Sunday, February 10, 2013

Grammar School

When I was seven years old, my grandmother took me to the nearby grammar school (塘坎上小学) and she told my teacher I couldn’t clean the classroom, even though it was the students’ duty to clean our own classroom at the end of each week. My teacher told my grandma that I would have to learn. She told my teacher that I could learn everything else, but cleaning. My teacher did not argue with her since my grandmother was an old-fashioned elderly woman. Of course, I did clean just like everyone else, only I did not tell her. We only had Chinese and math lessons to start, so I had two teachers, one for math and the other for Chinese. I was very excited because it was the first time in my life that I had books even though only two to start. We didn’t have storybooks in kindergarten; our only lessons were oral stories from our teachers. My grades were excellent; especially math in which I often received a perfect score of 100. I used to challenge my older cousin on math problems. A few years later when I went back to visit my teacher Mrs. Liu, she still remembered that my grades were excellent.
     The Cultural Revolution (1966-1976): I had just started school. It was a violent mass movement of civilians, mostly high school students and young people, spreading to the military, urban workers and the party leadership itself. The campaign was to destroy the Four-Old (四旧) but ended up destroying anything and everything old. Red Guards (红卫兵), who never completed their high school education, went around destroying anything they thought it was old or simply disliked -- famous temples, shrines (including our Guan in Neijiang), and other heritage sites. Institutions and higher education were closed until the fall of 1970. Hundreds of thousands of intellectuals and professionals were killed, beaten, or sent to hard labor camps. Top party officials, Liu Shaoqi and Peng Dehuai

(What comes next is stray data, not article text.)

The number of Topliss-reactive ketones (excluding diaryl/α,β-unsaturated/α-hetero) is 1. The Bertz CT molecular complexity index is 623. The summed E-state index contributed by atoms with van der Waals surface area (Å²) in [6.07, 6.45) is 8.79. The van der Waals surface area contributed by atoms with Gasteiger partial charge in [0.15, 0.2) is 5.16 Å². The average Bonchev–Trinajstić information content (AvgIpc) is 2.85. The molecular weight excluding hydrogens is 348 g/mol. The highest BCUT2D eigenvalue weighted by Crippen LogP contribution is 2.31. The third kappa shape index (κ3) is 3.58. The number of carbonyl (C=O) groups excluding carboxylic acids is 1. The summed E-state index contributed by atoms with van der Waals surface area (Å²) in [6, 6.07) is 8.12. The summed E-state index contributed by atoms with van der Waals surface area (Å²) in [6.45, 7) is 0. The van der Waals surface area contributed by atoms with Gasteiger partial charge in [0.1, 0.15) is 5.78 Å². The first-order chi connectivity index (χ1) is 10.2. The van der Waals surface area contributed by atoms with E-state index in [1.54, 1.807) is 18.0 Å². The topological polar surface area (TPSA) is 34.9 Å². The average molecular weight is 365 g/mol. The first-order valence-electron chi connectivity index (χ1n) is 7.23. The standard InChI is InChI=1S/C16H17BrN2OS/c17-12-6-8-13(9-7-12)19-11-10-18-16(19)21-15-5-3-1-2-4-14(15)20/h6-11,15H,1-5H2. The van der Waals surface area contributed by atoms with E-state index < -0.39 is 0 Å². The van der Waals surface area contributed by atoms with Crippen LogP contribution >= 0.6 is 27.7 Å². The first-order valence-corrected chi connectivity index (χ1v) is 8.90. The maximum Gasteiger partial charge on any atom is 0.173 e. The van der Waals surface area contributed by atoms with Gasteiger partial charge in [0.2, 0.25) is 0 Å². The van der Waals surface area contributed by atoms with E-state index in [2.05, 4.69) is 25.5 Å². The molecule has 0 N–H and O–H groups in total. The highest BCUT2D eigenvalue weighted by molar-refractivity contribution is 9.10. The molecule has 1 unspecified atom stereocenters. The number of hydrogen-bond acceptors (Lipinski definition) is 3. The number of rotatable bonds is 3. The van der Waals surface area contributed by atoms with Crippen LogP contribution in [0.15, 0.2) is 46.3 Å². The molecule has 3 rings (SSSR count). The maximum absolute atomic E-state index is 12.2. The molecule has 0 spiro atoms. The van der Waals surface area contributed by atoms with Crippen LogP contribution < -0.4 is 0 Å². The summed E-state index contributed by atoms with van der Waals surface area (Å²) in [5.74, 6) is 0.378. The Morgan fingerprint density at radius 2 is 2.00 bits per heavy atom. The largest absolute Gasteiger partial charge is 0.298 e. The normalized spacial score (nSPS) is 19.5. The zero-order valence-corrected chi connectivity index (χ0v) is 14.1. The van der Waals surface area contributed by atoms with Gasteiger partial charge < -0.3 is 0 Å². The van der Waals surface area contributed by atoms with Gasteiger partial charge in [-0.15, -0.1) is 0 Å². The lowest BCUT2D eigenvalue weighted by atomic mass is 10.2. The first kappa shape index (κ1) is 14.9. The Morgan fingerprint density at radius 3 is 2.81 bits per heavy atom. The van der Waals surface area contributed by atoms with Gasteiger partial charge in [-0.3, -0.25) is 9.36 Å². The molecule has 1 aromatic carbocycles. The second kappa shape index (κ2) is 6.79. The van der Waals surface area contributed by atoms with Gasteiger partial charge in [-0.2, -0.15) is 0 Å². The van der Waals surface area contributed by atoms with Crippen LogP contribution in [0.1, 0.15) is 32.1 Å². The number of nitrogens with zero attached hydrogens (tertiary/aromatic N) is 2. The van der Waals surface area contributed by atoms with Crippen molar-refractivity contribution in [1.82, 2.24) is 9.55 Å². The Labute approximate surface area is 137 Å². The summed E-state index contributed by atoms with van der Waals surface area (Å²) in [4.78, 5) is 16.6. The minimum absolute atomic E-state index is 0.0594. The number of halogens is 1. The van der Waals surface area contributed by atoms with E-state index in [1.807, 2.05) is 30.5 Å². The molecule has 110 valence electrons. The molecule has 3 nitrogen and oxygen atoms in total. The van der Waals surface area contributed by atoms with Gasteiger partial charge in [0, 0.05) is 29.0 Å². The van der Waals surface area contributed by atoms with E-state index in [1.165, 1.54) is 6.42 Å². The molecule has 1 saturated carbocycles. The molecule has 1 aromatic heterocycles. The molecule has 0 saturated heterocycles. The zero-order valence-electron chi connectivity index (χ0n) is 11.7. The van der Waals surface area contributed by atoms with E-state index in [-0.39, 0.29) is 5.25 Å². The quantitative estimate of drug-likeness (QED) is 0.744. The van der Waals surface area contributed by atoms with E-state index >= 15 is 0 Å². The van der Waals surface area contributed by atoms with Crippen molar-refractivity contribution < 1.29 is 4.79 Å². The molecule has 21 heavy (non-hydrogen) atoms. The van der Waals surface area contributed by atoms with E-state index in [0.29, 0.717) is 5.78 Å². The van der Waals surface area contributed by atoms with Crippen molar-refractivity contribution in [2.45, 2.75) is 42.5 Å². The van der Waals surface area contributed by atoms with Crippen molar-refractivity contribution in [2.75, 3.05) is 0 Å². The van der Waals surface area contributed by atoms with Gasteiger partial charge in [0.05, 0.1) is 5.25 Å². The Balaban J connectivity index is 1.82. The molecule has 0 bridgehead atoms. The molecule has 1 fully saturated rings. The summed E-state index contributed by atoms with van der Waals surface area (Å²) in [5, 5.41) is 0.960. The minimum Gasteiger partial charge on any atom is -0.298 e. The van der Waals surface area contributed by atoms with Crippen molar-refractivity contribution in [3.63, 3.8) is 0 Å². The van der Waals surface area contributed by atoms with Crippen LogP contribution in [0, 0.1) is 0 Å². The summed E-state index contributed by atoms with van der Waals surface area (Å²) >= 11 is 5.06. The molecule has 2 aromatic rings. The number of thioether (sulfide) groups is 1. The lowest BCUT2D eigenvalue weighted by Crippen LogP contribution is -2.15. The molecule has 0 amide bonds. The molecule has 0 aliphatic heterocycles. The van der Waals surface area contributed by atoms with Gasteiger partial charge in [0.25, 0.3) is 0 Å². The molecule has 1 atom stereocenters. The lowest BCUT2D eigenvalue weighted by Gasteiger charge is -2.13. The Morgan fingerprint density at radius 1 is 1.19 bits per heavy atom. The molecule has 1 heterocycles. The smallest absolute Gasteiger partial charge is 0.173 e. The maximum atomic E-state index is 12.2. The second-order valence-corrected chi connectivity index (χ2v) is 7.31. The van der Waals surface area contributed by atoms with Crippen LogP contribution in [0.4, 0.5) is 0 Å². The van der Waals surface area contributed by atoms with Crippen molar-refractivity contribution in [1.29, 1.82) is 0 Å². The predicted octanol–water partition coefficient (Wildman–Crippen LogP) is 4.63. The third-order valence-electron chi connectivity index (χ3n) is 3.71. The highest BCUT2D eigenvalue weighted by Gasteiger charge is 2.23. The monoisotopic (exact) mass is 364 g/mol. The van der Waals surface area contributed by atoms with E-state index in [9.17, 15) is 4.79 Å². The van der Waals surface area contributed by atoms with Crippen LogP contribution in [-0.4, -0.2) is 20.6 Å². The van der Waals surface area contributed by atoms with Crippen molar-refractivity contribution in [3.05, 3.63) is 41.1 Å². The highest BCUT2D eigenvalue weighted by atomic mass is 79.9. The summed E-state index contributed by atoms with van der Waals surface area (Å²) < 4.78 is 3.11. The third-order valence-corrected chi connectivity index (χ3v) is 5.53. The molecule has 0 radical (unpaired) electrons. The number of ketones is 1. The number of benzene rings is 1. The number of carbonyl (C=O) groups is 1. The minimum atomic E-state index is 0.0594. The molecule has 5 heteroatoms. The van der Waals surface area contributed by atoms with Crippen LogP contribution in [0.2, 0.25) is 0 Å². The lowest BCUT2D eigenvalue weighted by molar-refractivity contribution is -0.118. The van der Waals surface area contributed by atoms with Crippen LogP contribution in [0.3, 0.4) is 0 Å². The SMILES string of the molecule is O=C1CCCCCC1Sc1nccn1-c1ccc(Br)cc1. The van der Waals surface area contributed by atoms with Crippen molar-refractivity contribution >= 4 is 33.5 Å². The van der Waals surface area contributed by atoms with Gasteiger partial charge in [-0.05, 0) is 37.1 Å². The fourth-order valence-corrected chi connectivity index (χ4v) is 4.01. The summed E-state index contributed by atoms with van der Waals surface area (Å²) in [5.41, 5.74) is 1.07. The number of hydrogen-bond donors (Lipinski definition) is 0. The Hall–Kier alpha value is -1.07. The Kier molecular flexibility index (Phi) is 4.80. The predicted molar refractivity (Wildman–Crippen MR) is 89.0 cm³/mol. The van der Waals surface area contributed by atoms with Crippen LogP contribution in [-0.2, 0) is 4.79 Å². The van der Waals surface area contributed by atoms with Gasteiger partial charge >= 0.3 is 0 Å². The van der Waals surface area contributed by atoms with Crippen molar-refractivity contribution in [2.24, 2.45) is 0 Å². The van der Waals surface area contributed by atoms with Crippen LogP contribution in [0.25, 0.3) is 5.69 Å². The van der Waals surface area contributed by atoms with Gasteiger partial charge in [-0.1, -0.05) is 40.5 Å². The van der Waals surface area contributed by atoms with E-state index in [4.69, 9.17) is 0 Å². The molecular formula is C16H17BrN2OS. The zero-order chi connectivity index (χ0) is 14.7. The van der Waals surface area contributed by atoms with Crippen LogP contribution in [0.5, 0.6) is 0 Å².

(彭德怀) were attacked and died in a very inhumane way.  My father blamed the Dragon Chair he had sat in Xi'an before 1949 for Peng's bad luck and his own bad luck. The situation eventually turned into fighting between gangs. Chairman Mao had ordered them to end the movement since he was the one who started it with his first post; he must have regretted “letting the genie out of the bottle,” out of his control. In 1967, they were ready to overthrow the provincial Chinese Communist Party committees. The power seizure took place in Shanghai; the People’s Liberation Army (PLA) had to forcibly suppress the Red Guard. It was such a mad time; millions died.  I heard Chengdu was in the war zone, with different high school groups fighting against each other. The hospital in Chengdu was full; some of the wounded had to come to our little salt city. Most people left Chengdu; my father was one of the few who stayed. He said he ended up working in the dining hall because most of the cooks were gone. The fighting did not scare him since he was in the army before.
     Posters were up everywhere with ugly cartoons of the opposition. Older kids in the school joined the city parade. I often went out to the street to watch. It was crowded everywhere. I could not imagine there were that many people in the city. I went downtown with my aunt and cousins to buy Chairman Mao’s little red book. It was more of a pretty thing to me than what it was meant to be, because of its red velvet cover and shiny gold words. I do not think I ever read the little red book.
     To calm the youth, Chairman Mao sent them to the farm and remote places so they could not gather up again.  I saw the Red Guard, high school kids going to the farms in big trucks; they were crying, saying goodbye to their parents and friends. It was cool for me to watch since they were dancing, singing, and drumming. I could not imagine what kind of life they faced afterward. I guess their parents knew better, and that was why they were crying.